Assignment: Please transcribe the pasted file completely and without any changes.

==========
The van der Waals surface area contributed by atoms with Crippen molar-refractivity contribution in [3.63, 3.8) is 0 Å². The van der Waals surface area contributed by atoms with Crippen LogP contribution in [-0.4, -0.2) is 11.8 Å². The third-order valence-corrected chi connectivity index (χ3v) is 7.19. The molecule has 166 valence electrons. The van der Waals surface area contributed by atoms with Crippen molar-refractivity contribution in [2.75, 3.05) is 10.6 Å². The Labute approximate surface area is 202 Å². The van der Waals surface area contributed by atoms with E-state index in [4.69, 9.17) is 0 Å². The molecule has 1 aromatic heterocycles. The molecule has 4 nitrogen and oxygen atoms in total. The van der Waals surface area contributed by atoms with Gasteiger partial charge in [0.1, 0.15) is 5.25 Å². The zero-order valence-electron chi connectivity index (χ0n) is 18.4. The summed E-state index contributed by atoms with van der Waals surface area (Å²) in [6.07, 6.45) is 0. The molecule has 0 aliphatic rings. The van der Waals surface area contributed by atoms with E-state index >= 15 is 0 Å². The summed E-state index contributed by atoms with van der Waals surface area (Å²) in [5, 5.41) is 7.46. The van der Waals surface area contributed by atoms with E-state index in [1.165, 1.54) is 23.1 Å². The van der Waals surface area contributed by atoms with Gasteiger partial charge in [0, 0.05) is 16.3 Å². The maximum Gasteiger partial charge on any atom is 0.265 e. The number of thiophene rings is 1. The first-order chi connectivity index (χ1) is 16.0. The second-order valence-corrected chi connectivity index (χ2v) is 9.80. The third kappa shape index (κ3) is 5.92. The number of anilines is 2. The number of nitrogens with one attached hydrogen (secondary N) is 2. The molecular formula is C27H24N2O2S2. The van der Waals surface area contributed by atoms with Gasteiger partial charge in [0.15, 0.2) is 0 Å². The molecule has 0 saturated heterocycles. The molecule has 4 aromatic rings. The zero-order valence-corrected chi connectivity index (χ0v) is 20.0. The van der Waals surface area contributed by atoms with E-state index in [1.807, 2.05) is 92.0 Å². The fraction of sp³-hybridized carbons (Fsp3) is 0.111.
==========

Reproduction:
The van der Waals surface area contributed by atoms with Crippen molar-refractivity contribution in [3.63, 3.8) is 0 Å². The van der Waals surface area contributed by atoms with Crippen LogP contribution in [-0.4, -0.2) is 11.8 Å². The third-order valence-corrected chi connectivity index (χ3v) is 7.19. The molecule has 166 valence electrons. The van der Waals surface area contributed by atoms with Crippen molar-refractivity contribution in [2.75, 3.05) is 10.6 Å². The Labute approximate surface area is 202 Å². The van der Waals surface area contributed by atoms with E-state index in [4.69, 9.17) is 0 Å². The molecule has 1 aromatic heterocycles. The molecule has 4 nitrogen and oxygen atoms in total. The van der Waals surface area contributed by atoms with Gasteiger partial charge in [0.1, 0.15) is 5.25 Å². The zero-order valence-electron chi connectivity index (χ0n) is 18.4. The summed E-state index contributed by atoms with van der Waals surface area (Å²) in [6.07, 6.45) is 0. The molecule has 0 aliphatic rings. The van der Waals surface area contributed by atoms with E-state index >= 15 is 0 Å². The summed E-state index contributed by atoms with van der Waals surface area (Å²) in [5, 5.41) is 7.46. The van der Waals surface area contributed by atoms with E-state index in [1.165, 1.54) is 23.1 Å². The van der Waals surface area contributed by atoms with Gasteiger partial charge in [0, 0.05) is 16.3 Å². The maximum Gasteiger partial charge on any atom is 0.265 e. The number of thiophene rings is 1. The first-order chi connectivity index (χ1) is 16.0. The second-order valence-corrected chi connectivity index (χ2v) is 9.80. The third kappa shape index (κ3) is 5.92. The number of anilines is 2. The number of nitrogens with one attached hydrogen (secondary N) is 2. The molecular formula is C27H24N2O2S2. The van der Waals surface area contributed by atoms with Gasteiger partial charge in [0.15, 0.2) is 0 Å². The molecule has 0 saturated heterocycles. The molecule has 4 aromatic rings. The zero-order valence-corrected chi connectivity index (χ0v) is 20.0. The van der Waals surface area contributed by atoms with E-state index in [1.807, 2.05) is 92.0 Å². The fraction of sp³-hybridized carbons (Fsp3) is 0.111.